Tuesday's elections - particularly the gubernatorial races in Virginia and New Jersey that the Democrats won - are being portrayed in much of the media as an embarrassing defeat for President Bush and a harbinger of worse things to come for the GOP in next year's midterm elections.
Democrats are rubbing their hands in gleeful anticipation of taking back control of Congress for the first time in 12 years. Well, of course it might happen. Anything might happen between this November and next.
Yet whatever happens, it's unlikely that Tuesday's elections will have anything to do with it. History shows that off-year elections are poor predictors of what will happen in election years.
Democrats can take bows that their men - Lt. Gov. Tim Kaine in Virginia and U.S. Sen. Jon Corzine in New Jersey - got voters' green light to take over the governors' mansions. Perhaps President Bush's low poll ratings mattered only to this extent - his last-minute appearance at a GOP rally in Virginia, a red state, failed to gin up enough Republican votes to pull his man across the finish line first.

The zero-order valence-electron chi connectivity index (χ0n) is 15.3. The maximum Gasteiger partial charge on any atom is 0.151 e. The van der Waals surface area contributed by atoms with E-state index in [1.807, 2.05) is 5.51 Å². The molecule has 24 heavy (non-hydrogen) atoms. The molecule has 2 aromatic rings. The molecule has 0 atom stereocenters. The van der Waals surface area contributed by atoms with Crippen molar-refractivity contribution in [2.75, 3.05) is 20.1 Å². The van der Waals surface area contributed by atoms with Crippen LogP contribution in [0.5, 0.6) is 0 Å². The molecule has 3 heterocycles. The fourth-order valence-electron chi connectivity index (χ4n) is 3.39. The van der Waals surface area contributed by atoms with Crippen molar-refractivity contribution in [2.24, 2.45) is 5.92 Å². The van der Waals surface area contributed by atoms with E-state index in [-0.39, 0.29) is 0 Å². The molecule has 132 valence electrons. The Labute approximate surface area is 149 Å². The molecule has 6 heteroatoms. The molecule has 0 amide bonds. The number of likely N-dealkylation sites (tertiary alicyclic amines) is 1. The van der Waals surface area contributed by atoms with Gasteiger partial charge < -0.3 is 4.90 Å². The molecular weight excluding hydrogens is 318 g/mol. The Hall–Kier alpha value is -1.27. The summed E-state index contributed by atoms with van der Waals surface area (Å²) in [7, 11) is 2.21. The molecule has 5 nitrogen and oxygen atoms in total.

But in a way, this was bad news for Democrats. Tuesday's results don't show they've become more popular with the public or picked up new voters. What it showed, according to the Associated Press and other analysts, is that voters who usually vote Republican stayed at home, or at work.
In any event, they didn't go to the polls. It's natural they were discouraged, given all the troubles the GOP-controlled Congress and White House have had to deal with lately - hurricanes, gas prices, indictments, leadership investigations, Harriet Miers, soaring fuel prices and, of course, the war in Iraq.
But this also means the GOP has a year to clean things up, improve conditions and get their voters motivated again. In short, it's possible Republicans can keep their congressional majority intact next year if they can get control of events instead of being controlled by them.